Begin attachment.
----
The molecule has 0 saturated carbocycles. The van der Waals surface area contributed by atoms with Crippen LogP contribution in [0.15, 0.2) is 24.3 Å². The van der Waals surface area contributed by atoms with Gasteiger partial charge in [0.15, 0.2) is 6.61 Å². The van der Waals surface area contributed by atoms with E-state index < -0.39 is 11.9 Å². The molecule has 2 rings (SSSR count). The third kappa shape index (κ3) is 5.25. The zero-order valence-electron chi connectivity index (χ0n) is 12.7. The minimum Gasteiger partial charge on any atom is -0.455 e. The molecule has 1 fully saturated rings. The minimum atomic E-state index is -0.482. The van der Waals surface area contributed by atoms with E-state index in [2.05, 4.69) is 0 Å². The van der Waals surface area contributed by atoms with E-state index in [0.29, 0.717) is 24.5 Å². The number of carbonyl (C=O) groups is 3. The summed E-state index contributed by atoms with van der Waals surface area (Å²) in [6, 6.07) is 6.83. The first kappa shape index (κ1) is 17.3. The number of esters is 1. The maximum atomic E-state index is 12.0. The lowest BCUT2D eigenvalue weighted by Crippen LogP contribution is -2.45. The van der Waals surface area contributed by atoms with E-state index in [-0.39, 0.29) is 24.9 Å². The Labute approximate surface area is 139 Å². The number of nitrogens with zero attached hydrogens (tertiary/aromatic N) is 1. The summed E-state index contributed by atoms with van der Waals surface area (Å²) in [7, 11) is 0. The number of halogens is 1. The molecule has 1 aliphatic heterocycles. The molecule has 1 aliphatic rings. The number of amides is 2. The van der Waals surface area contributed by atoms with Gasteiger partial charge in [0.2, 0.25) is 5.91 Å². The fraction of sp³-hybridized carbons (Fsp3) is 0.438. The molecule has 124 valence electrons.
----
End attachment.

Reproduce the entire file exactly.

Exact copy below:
The molecule has 0 saturated carbocycles. The van der Waals surface area contributed by atoms with Crippen LogP contribution in [0.15, 0.2) is 24.3 Å². The van der Waals surface area contributed by atoms with Gasteiger partial charge in [0.15, 0.2) is 6.61 Å². The van der Waals surface area contributed by atoms with E-state index < -0.39 is 11.9 Å². The molecule has 2 rings (SSSR count). The third kappa shape index (κ3) is 5.25. The zero-order valence-electron chi connectivity index (χ0n) is 12.7. The minimum Gasteiger partial charge on any atom is -0.455 e. The molecule has 1 fully saturated rings. The minimum atomic E-state index is -0.482. The van der Waals surface area contributed by atoms with E-state index in [2.05, 4.69) is 0 Å². The van der Waals surface area contributed by atoms with E-state index in [0.29, 0.717) is 24.5 Å². The number of carbonyl (C=O) groups is 3. The summed E-state index contributed by atoms with van der Waals surface area (Å²) in [6, 6.07) is 6.83. The first kappa shape index (κ1) is 17.3. The number of esters is 1. The maximum atomic E-state index is 12.0. The lowest BCUT2D eigenvalue weighted by Crippen LogP contribution is -2.45. The van der Waals surface area contributed by atoms with E-state index in [-0.39, 0.29) is 24.9 Å². The Labute approximate surface area is 139 Å². The number of nitrogens with zero attached hydrogens (tertiary/aromatic N) is 1. The summed E-state index contributed by atoms with van der Waals surface area (Å²) in [7, 11) is 0. The number of halogens is 1. The molecule has 1 aliphatic heterocycles. The molecule has 1 aliphatic rings. The number of amides is 2. The van der Waals surface area contributed by atoms with Gasteiger partial charge in [0.2, 0.25) is 5.91 Å². The fraction of sp³-hybridized carbons (Fsp3) is 0.438. The molecule has 124 valence electrons.